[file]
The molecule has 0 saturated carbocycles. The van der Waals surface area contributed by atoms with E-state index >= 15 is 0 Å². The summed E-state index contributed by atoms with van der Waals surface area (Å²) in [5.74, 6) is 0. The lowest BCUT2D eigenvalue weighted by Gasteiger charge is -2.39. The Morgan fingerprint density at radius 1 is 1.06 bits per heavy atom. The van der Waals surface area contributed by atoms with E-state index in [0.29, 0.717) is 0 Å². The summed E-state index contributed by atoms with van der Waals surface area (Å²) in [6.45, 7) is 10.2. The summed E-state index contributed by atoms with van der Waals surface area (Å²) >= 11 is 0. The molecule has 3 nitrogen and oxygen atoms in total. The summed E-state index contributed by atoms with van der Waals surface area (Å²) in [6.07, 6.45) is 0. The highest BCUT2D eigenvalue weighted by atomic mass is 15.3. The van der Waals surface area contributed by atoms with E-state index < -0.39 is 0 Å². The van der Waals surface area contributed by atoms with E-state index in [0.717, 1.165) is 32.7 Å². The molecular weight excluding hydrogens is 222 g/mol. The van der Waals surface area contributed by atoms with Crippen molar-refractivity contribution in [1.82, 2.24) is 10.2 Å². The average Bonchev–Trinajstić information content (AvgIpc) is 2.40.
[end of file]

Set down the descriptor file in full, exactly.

The molecule has 0 saturated carbocycles. The van der Waals surface area contributed by atoms with E-state index >= 15 is 0 Å². The summed E-state index contributed by atoms with van der Waals surface area (Å²) in [5.74, 6) is 0. The lowest BCUT2D eigenvalue weighted by Gasteiger charge is -2.39. The Morgan fingerprint density at radius 1 is 1.06 bits per heavy atom. The van der Waals surface area contributed by atoms with E-state index in [0.29, 0.717) is 0 Å². The summed E-state index contributed by atoms with van der Waals surface area (Å²) in [6.45, 7) is 10.2. The summed E-state index contributed by atoms with van der Waals surface area (Å²) >= 11 is 0. The molecule has 3 nitrogen and oxygen atoms in total. The summed E-state index contributed by atoms with van der Waals surface area (Å²) in [6.07, 6.45) is 0. The highest BCUT2D eigenvalue weighted by atomic mass is 15.3. The van der Waals surface area contributed by atoms with E-state index < -0.39 is 0 Å². The van der Waals surface area contributed by atoms with E-state index in [0.717, 1.165) is 32.7 Å². The molecular weight excluding hydrogens is 222 g/mol. The van der Waals surface area contributed by atoms with Crippen molar-refractivity contribution in [1.82, 2.24) is 10.2 Å². The average Bonchev–Trinajstić information content (AvgIpc) is 2.40.